Egypt court to hear appeal on Sunday over vote ruling

An Egyptian court will hear an appeal on Sunday against a ruling that led to the cancellation of parliamentary elections called by President Mohamed Morsy, the latest hurdle in the country’s tortuous political transition.

A body representing the state said it had lodged an appeal with the Supreme Administrative Court against its ruling last week which canceled Morsy’s decision to hold the four-stage parliamentary vote from 22 April onwards.
Morsy and his Islamist backers in the Muslim Brotherhood are keen that the lower house election go ahead quickly, seeing it as the final stage of the transition that followed Hosni Mubarak's removal from power more than two years ago.
But the Islamists' secular-minded opponents, who had planned to boycott the election, have welcomed the prospect of a delay, saying it might allow for consensus around a new elections law. They had accused the Islamists of drafting a law to suit themselves.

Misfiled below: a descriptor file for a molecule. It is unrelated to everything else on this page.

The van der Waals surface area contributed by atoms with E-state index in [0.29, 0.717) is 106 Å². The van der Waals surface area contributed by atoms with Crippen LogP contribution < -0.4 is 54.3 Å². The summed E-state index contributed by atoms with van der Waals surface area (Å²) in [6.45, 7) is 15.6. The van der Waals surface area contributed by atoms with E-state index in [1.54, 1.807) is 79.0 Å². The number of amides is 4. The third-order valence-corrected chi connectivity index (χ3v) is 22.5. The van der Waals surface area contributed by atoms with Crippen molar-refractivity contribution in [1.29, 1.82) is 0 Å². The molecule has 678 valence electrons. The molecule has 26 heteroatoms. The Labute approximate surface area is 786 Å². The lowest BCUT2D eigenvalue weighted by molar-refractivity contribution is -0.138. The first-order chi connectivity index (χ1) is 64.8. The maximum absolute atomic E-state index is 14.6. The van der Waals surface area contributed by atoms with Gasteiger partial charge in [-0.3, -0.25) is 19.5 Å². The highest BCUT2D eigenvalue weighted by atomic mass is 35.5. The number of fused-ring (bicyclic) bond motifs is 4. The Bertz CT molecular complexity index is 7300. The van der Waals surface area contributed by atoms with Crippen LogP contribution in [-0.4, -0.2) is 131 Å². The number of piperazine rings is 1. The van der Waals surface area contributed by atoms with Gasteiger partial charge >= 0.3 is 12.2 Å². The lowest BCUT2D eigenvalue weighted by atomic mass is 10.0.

The 6 March ruling canceled the vote on technical grounds, saying the Shura Council should have returned the amended elections law to the Supreme Constitutional Court for approval.
"We could be looking at a drawn-out process if the ruling stands," said Yasser El-Shimy, an analyst for the International Crisis Group. "We could be potentially looking at Egypt not having a parliament for six to eight months."
Explaining why it had decided to appeal against the ruling, the State Lawsuit Authority said the ruling contained "legal mistakes and flaws that deviate it from all, set legal foundations," state news agency MENA reported.
The president’s office and the election commission separately said they had not lodged the appeal, denying a report by the pan-Arab news channel Al Jazeera claiming they were responsible.
Lawmakers in the Islamist-dominated upper house decided this week to draft an entirely new law, seeing this as a potentially faster route than waiting for the SCC to approve the amended law.
The previous lower house of parliament, led by the Muslim Brotherhood's Freedom and Justice Party, was dissolved last June following a ruling by the SCC that had found the election rules illegal.

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